A Good Weekend, or, Avoiding the Proverbial Poetry Noid

A Good Weekend, or, Avoiding the Proverbial Poetry Noid

What's going on, folks? I hope everyone is enjoying the start of their week. I hope you have all had the chance to read at least one Heathcliff comic today, and have successfully avoided the Noid.

No! Heathcliff, watch out!!

Anyway, I want to first of all thank everyone who came to the Nature Writing and Printmaking workshop this past weekend at Hartman. We had a great turn out, fantastic poetry talk, and everyone left with a beautiful broadside to take home. I don't want to give too much away, as it is possible that another of these workshops is in the works(hop). wink. But truly, I had a great time, so big thanks to all involved.

So where do we go from there? Well, it is fully Book Time now, guys, gals, and non-binary pals. They said it couldn't be done (exact "They" unclear), but I am now fully focused on making sure the book, Cover, Recover exists as a finished product.

Over the last few weeks, I have been doing very exciting stuff like looking at paper and pricing out paper and learning about different ways to bind paper. Paper! No one told me how much of this whole thing would involve looking at all this paper and deciding which paper to use!

But it's not all paper. I've also been thinking, and bouncing ideas around with my partner (thanks, Kat [: ) about fonts and scanning images and all kinds of crazy stuff. I don't want to give too much away lest the potential surprise of a good cover reveal be shooed away, but I will say, there is a plan.

The exact, precise step in the bookmaking process that I am at right now is the revision process. The revision process, as any of my fellow writers know, is, well, a little bit intense. It's your last chance to make sure everything you're putting on the page is everything you want on the page. It involves a lot of really tough decisions.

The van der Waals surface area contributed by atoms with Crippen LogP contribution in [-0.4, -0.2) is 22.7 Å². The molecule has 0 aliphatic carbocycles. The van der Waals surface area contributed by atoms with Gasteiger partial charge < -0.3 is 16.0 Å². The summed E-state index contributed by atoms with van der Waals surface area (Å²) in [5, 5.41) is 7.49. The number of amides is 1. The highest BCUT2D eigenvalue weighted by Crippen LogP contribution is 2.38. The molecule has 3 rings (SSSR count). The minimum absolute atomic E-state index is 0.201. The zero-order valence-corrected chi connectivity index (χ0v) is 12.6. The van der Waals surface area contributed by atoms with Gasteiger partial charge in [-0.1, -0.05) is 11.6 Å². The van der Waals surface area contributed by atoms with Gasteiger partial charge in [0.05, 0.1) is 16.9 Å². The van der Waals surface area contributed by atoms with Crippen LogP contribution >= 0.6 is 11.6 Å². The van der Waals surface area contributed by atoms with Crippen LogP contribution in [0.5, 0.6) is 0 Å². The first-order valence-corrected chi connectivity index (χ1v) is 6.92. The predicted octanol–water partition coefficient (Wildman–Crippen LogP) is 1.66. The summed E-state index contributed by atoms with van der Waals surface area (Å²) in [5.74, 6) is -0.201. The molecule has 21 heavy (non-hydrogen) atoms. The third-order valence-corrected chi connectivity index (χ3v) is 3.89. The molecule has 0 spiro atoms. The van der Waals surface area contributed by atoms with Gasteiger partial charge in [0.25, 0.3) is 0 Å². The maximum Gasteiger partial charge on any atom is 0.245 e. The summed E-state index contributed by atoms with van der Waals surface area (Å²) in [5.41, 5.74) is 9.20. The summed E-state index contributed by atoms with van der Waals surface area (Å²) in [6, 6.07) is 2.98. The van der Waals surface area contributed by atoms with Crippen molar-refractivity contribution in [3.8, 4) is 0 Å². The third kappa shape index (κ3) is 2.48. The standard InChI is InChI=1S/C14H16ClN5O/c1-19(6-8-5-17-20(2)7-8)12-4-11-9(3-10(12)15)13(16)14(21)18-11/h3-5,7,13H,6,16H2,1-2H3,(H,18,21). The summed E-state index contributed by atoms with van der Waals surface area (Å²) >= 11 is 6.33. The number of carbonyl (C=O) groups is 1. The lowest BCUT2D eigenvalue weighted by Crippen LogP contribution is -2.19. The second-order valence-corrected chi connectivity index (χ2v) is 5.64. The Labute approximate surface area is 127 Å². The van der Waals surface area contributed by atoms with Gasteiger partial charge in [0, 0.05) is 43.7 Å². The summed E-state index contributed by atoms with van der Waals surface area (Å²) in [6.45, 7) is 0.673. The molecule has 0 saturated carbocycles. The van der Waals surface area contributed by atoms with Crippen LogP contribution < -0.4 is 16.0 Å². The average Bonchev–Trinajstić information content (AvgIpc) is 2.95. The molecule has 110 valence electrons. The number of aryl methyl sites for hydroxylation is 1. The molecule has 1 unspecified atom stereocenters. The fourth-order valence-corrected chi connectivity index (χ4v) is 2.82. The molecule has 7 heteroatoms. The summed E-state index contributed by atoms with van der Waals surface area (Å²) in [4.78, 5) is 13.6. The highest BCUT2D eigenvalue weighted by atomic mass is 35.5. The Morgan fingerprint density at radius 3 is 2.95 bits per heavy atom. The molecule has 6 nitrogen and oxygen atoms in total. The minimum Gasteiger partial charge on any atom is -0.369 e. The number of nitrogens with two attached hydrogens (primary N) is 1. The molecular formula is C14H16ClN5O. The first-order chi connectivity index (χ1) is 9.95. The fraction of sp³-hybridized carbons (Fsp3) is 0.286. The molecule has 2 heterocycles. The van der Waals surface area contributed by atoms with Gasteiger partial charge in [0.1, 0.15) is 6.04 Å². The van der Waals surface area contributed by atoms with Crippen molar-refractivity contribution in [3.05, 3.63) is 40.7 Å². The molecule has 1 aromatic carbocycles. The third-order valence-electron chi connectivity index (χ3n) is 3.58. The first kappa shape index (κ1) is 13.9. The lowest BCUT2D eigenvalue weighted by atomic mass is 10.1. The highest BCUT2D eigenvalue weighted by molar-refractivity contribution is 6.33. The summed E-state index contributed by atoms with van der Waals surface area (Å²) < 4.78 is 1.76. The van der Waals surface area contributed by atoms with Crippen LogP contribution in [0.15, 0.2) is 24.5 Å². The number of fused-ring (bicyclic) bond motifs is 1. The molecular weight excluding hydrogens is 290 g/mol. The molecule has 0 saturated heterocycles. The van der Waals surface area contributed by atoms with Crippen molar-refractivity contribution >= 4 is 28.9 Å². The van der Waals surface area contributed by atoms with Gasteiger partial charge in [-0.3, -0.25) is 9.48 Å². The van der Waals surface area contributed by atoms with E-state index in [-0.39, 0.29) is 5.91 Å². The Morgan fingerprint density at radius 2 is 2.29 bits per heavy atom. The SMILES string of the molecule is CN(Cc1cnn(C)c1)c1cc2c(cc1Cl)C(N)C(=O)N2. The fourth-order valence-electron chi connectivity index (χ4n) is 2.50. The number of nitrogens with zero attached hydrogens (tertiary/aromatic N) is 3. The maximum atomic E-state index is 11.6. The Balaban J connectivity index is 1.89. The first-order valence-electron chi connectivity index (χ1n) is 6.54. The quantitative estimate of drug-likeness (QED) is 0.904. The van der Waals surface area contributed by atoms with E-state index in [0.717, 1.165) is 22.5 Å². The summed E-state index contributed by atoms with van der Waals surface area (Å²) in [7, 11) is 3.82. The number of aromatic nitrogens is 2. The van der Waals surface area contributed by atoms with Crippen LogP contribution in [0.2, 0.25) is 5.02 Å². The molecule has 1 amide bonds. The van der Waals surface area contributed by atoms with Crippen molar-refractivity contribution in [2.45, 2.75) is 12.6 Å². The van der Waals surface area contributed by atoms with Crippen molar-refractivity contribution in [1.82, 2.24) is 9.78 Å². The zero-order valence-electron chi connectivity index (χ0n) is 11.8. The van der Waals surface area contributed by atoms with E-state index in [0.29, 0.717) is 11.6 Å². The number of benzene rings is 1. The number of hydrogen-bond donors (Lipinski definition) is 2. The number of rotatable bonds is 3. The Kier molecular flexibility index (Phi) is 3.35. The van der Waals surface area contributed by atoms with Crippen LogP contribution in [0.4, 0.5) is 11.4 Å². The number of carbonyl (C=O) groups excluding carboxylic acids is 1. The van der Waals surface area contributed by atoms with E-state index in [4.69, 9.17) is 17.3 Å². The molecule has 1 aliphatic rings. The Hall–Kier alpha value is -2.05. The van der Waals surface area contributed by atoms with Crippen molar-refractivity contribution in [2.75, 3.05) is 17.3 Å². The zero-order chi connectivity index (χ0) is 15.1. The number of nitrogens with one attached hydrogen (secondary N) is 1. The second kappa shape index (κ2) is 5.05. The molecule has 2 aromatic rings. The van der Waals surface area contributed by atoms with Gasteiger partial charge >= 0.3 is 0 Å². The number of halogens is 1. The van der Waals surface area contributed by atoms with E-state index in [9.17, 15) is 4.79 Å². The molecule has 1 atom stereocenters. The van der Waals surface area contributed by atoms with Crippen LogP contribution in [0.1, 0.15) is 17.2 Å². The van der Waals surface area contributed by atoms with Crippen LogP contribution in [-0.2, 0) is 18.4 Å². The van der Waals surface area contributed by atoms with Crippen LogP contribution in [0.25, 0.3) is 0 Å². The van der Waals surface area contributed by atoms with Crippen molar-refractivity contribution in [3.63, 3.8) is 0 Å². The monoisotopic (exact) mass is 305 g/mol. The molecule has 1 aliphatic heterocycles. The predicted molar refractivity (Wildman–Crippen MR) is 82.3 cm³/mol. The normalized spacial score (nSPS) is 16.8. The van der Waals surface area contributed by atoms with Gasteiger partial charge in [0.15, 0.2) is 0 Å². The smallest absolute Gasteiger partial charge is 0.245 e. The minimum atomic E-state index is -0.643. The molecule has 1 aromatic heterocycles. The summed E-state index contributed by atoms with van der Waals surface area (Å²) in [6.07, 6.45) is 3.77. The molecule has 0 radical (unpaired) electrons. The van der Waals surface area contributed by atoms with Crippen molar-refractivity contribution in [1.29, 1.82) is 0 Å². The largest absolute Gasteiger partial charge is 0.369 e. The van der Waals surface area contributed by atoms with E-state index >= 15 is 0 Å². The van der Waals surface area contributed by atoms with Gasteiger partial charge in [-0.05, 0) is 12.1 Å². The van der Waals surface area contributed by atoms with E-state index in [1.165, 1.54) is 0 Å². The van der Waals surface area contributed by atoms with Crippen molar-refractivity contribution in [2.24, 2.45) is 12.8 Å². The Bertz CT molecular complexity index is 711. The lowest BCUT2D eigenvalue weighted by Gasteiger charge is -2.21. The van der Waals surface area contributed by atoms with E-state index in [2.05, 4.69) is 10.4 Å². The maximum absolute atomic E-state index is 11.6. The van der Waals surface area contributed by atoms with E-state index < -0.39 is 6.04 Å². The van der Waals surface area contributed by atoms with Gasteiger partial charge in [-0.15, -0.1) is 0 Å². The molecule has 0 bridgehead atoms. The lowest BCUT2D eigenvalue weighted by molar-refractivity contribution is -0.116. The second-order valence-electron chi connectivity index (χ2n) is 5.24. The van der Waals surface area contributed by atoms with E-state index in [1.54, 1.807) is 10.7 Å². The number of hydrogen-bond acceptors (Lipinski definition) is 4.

For example, I have written something like 50-60 poems, and am still cranking a few out here and there. Inevitably, I will look at all the poems I have and say "no, no, no, none of them talk about the connection between Shrek and my social anxiety and I need that to round out the collection what am I to do??" and so I will then have 2-3 Shrek poems. And then I have to decide which Shrek poem is best for the book, then I have to revise that Shrek poem, then I will likely go "hmm maybe Shrek Poem No. 2: From Shrek With Love" is the right Shrek Poem for this collection hmm" and so on and so forth. I gotta do this til I end up with the ~20 poems that will make it in the book!

How can I compete with that???

Alas, it will be fine. Secretly, I love revision. The drafting process is when you get to put on your fancy pants and little beret and be a head-in-the-clouds Artiste. Revision is when you get to throw on a hard hat and start knocking down walls and putting things back together again and solving all the little puzzles that each poem is. I love both parts of the process, but revision really scratches that itch to be a Task Completer in a way the writing up front doesn't.

You might wonder what kinds of things I look for when revising poetry. You also might not be. You might also need approximately one week to think on it. And so, next week, I am going to go a little bit more in-depth on my revision process. So now you know what place I am at in the whole grand scheme of thingas, tune in next week to find out more about what that place looks like. I promise it's mostly nice.  

And to go out on, I do want to share one thing from this past weekend's workshop. As a group, we wrote a collaborative poem, and a participant and I inked it. We didn't have time to adorn it with anything besides the text, so I am going to put a couple more finishing touches on it before it goes back to live at Hartman, but here is what it looks like right now. I really love how the poem turned out. Even though each line was written by a different person shaped by different sets of life experiences, it all comes together as a cohesive whole. It moves, but rests well in a sense of community. So thank you again to all who participated.